Allison Linn, in an Associated Press column, Balance shifts in desktop control, reported computer makers feared we would be "confused" by having the choice of more than one browser on the desktop. Hmmm...does this have anything to do with PC sales falling off a cliff? Perhaps we the purchasing public weren't the ones who were confused. Systems thinking is not for the faint of heart.
George Will hits the nail on the head with his 21 July 01 column, where he makes the point that "Some pleasures are contemptible because they are coarsening…they have public consequences in driving the culture's downward spiral." Here at the Rock Eel Café we don't do "large scale interventions" or other $800/hour claptrap. We help people solve business issues involving the appropriate deployment of technology. Pure and simple. Our corporate parent, the Systems Thinking Institute, is equipped to handle the global multi-nationals that need a more formal presentation and reporting structure. Here at the Café, if you don't like what's on the menu, you can speak to the Chef on duty, and more than likely, they'll cook up something just for you.
Now the meat of the story:
[adapted from eWeek, 23 Apr 01, p.56ff, "Giving Customer's More Say"]
Exploiting tools, to serve people
One of the key reasons AirTran chose a speech recognition technology instead of the more commonly used Interactive Voice Response, (IVR) was call efficiency. With IVR callers respond to menu options and questions by entering answers on the phone's keypad. With speech recognition, callers get questions answered much more quickly by saying what they wanted instead of scrolling through choices the programmers think make sense.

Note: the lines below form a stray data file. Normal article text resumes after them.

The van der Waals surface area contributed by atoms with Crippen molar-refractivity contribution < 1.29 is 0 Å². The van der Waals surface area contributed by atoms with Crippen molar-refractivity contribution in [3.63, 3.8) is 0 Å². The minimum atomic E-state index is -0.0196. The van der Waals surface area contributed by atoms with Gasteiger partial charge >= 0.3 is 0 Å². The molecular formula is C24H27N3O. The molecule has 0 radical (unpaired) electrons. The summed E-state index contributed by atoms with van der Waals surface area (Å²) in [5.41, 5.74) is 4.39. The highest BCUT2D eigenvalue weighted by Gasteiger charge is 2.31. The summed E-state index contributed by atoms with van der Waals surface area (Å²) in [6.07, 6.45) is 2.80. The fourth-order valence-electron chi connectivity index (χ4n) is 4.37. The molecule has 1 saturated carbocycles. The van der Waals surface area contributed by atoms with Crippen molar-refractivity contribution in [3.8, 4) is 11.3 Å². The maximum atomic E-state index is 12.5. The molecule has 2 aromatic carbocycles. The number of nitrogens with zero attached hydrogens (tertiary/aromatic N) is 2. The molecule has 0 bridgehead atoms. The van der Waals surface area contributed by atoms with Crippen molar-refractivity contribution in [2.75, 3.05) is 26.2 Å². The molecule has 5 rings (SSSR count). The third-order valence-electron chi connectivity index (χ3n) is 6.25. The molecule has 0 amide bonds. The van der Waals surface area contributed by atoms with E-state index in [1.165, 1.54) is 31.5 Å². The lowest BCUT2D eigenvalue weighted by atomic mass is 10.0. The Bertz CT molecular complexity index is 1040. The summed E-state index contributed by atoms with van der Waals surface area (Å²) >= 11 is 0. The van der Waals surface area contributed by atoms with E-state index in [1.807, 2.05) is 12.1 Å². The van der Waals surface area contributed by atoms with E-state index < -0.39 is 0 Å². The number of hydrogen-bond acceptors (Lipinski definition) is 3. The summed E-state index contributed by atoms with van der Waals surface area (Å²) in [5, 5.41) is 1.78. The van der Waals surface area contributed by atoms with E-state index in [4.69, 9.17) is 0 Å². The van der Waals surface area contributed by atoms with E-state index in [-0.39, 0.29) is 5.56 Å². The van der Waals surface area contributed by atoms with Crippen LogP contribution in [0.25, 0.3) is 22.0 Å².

Rocky Wiggins, vice president and CIO at AirTran Airways chose a speech recognition system because it handles repetitive requests far more scalably than people, allowing human service agents to spend their time handling more complex issues.
A recent study by Frost & Sullivan Inc., in Mountain View, Calif. found questions were answered with speech recognition for around 35 cents each vs. up to $1.50 each using human operators.
Contrary to popular assumptions, speech recognition doesn't replace live agents, but rather augments them.
The system design, development and deployment SpeechWorks provided to AirTran cost several million dollars, so this top-flight solution isn't for everyone.
The system interfaces with AirTran's flight scheduling among others, and actually understands "yeah" and "uh huh" as "yes." Asking the caller to rephrase what he or she said is another input validation tool.
Your Recipe for Success is Just Waiting to Be Served
If our outlook makes sense, contact us. We'll be happy to customize a productivity-boosting strategy for your firm. A Collaboration Coach from Rock Eel Café will work with you until the kitchen is clean...When the appropriate layer of attention is targeted and your available resources are intelligently deployed, most business issues get solved and stay solved, allowing you to focus on the bigger picture: serving y.o.u.r. customers.